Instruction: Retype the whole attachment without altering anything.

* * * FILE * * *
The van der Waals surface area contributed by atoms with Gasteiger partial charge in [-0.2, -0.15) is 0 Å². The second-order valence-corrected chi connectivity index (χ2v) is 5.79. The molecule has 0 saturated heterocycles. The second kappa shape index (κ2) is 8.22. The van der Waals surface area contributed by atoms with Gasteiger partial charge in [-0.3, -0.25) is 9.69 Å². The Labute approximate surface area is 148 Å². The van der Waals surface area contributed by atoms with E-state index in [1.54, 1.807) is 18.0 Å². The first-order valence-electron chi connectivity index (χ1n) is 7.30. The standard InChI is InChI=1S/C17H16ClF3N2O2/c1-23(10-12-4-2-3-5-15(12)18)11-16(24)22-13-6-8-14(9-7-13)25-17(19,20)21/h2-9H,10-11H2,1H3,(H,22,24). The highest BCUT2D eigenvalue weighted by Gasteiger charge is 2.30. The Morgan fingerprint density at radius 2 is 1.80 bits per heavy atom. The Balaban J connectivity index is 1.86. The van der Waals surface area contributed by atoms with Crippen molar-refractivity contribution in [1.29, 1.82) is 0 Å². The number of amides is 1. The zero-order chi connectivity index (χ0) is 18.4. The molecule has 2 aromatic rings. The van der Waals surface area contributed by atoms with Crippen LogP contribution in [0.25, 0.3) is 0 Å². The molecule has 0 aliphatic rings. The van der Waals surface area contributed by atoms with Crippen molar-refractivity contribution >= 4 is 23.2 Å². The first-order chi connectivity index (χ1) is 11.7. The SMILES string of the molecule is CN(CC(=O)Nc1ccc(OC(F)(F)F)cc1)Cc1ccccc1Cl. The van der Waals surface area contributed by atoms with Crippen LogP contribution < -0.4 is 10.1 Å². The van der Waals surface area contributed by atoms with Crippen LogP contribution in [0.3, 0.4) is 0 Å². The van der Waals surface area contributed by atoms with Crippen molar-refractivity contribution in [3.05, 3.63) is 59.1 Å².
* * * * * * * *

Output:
The van der Waals surface area contributed by atoms with Gasteiger partial charge in [-0.2, -0.15) is 0 Å². The second-order valence-corrected chi connectivity index (χ2v) is 5.79. The molecule has 0 saturated heterocycles. The second kappa shape index (κ2) is 8.22. The van der Waals surface area contributed by atoms with Gasteiger partial charge in [-0.3, -0.25) is 9.69 Å². The Labute approximate surface area is 148 Å². The van der Waals surface area contributed by atoms with E-state index in [1.54, 1.807) is 18.0 Å². The first-order valence-electron chi connectivity index (χ1n) is 7.30. The standard InChI is InChI=1S/C17H16ClF3N2O2/c1-23(10-12-4-2-3-5-15(12)18)11-16(24)22-13-6-8-14(9-7-13)25-17(19,20)21/h2-9H,10-11H2,1H3,(H,22,24). The highest BCUT2D eigenvalue weighted by Gasteiger charge is 2.30. The Morgan fingerprint density at radius 2 is 1.80 bits per heavy atom. The Balaban J connectivity index is 1.86. The van der Waals surface area contributed by atoms with Crippen molar-refractivity contribution in [1.29, 1.82) is 0 Å². The number of amides is 1. The zero-order chi connectivity index (χ0) is 18.4. The molecule has 2 aromatic rings. The van der Waals surface area contributed by atoms with Crippen LogP contribution in [0.25, 0.3) is 0 Å². The molecule has 0 aliphatic rings. The van der Waals surface area contributed by atoms with Crippen molar-refractivity contribution >= 4 is 23.2 Å². The first-order chi connectivity index (χ1) is 11.7. The SMILES string of the molecule is CN(CC(=O)Nc1ccc(OC(F)(F)F)cc1)Cc1ccccc1Cl. The van der Waals surface area contributed by atoms with Crippen LogP contribution < -0.4 is 10.1 Å². The van der Waals surface area contributed by atoms with Crippen LogP contribution in [0.3, 0.4) is 0 Å². The van der Waals surface area contributed by atoms with Crippen molar-refractivity contribution in [3.05, 3.63) is 59.1 Å².